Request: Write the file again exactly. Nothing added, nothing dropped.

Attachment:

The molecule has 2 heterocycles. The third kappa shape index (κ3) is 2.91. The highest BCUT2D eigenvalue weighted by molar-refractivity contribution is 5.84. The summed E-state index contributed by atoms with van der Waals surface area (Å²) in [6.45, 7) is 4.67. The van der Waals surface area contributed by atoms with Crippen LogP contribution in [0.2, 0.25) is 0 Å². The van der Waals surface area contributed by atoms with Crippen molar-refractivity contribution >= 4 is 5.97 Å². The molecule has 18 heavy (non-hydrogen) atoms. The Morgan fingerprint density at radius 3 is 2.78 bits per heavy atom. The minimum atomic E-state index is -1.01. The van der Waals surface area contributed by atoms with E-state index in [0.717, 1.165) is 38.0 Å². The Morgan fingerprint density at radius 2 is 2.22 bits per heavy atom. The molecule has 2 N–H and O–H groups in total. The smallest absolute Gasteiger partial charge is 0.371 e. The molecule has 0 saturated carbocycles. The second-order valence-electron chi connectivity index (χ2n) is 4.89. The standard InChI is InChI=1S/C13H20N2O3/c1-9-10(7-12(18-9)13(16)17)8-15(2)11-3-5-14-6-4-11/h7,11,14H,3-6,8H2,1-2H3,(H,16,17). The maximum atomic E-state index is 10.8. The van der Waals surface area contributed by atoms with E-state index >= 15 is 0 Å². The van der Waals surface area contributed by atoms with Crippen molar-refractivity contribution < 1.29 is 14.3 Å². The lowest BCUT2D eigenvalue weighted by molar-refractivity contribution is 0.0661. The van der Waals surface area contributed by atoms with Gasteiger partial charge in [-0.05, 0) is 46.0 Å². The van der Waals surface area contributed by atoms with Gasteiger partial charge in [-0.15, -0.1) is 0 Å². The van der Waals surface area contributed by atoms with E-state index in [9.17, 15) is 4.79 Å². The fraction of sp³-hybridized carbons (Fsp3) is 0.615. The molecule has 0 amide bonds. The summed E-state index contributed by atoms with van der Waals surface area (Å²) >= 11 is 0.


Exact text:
The molecule has 2 heterocycles. The third kappa shape index (κ3) is 2.91. The highest BCUT2D eigenvalue weighted by molar-refractivity contribution is 5.84. The summed E-state index contributed by atoms with van der Waals surface area (Å²) in [6.45, 7) is 4.67. The van der Waals surface area contributed by atoms with Crippen LogP contribution in [0.2, 0.25) is 0 Å². The van der Waals surface area contributed by atoms with Crippen molar-refractivity contribution >= 4 is 5.97 Å². The molecule has 18 heavy (non-hydrogen) atoms. The Morgan fingerprint density at radius 3 is 2.78 bits per heavy atom. The minimum atomic E-state index is -1.01. The van der Waals surface area contributed by atoms with E-state index in [0.717, 1.165) is 38.0 Å². The Morgan fingerprint density at radius 2 is 2.22 bits per heavy atom. The molecule has 2 N–H and O–H groups in total. The smallest absolute Gasteiger partial charge is 0.371 e. The molecule has 0 saturated carbocycles. The second-order valence-electron chi connectivity index (χ2n) is 4.89. The standard InChI is InChI=1S/C13H20N2O3/c1-9-10(7-12(18-9)13(16)17)8-15(2)11-3-5-14-6-4-11/h7,11,14H,3-6,8H2,1-2H3,(H,16,17). The maximum atomic E-state index is 10.8. The van der Waals surface area contributed by atoms with E-state index >= 15 is 0 Å². The van der Waals surface area contributed by atoms with Crippen molar-refractivity contribution < 1.29 is 14.3 Å². The lowest BCUT2D eigenvalue weighted by molar-refractivity contribution is 0.0661. The van der Waals surface area contributed by atoms with Gasteiger partial charge in [-0.05, 0) is 46.0 Å². The van der Waals surface area contributed by atoms with Gasteiger partial charge in [-0.15, -0.1) is 0 Å². The van der Waals surface area contributed by atoms with E-state index in [9.17, 15) is 4.79 Å². The fraction of sp³-hybridized carbons (Fsp3) is 0.615. The molecule has 0 amide bonds. The summed E-state index contributed by atoms with van der Waals surface area (Å²) >= 11 is 0.